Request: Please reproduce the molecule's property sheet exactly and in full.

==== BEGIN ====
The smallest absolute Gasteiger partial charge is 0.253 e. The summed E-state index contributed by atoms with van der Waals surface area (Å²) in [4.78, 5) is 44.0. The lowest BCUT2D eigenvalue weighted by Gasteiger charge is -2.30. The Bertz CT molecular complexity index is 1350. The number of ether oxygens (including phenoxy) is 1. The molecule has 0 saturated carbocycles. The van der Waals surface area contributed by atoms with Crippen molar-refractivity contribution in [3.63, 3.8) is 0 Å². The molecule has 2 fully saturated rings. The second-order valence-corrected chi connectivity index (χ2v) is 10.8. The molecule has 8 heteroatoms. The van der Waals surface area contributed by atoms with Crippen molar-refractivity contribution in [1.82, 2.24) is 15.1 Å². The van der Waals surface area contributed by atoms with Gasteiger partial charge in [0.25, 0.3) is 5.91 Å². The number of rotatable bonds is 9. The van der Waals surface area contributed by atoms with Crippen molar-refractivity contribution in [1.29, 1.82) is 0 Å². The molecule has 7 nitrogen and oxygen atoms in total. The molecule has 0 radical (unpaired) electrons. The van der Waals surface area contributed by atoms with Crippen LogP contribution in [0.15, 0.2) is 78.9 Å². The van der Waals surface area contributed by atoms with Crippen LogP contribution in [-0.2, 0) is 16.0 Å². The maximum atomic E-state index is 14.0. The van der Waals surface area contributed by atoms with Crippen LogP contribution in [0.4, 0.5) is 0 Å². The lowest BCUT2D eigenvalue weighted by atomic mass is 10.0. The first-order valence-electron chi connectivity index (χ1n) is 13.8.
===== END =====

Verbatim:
The smallest absolute Gasteiger partial charge is 0.253 e. The summed E-state index contributed by atoms with van der Waals surface area (Å²) in [4.78, 5) is 44.0. The lowest BCUT2D eigenvalue weighted by Gasteiger charge is -2.30. The Bertz CT molecular complexity index is 1350. The number of ether oxygens (including phenoxy) is 1. The molecule has 0 saturated carbocycles. The van der Waals surface area contributed by atoms with Crippen molar-refractivity contribution in [3.63, 3.8) is 0 Å². The molecule has 2 fully saturated rings. The second-order valence-corrected chi connectivity index (χ2v) is 10.8. The molecule has 8 heteroatoms. The van der Waals surface area contributed by atoms with Crippen molar-refractivity contribution in [1.82, 2.24) is 15.1 Å². The van der Waals surface area contributed by atoms with Gasteiger partial charge in [0.25, 0.3) is 5.91 Å². The number of rotatable bonds is 9. The van der Waals surface area contributed by atoms with Crippen molar-refractivity contribution in [1.29, 1.82) is 0 Å². The molecule has 7 nitrogen and oxygen atoms in total. The molecule has 0 radical (unpaired) electrons. The van der Waals surface area contributed by atoms with Crippen LogP contribution in [0.15, 0.2) is 78.9 Å². The van der Waals surface area contributed by atoms with Crippen LogP contribution in [-0.2, 0) is 16.0 Å². The maximum atomic E-state index is 14.0. The van der Waals surface area contributed by atoms with Crippen LogP contribution in [0.4, 0.5) is 0 Å². The lowest BCUT2D eigenvalue weighted by atomic mass is 10.0. The first-order valence-electron chi connectivity index (χ1n) is 13.8.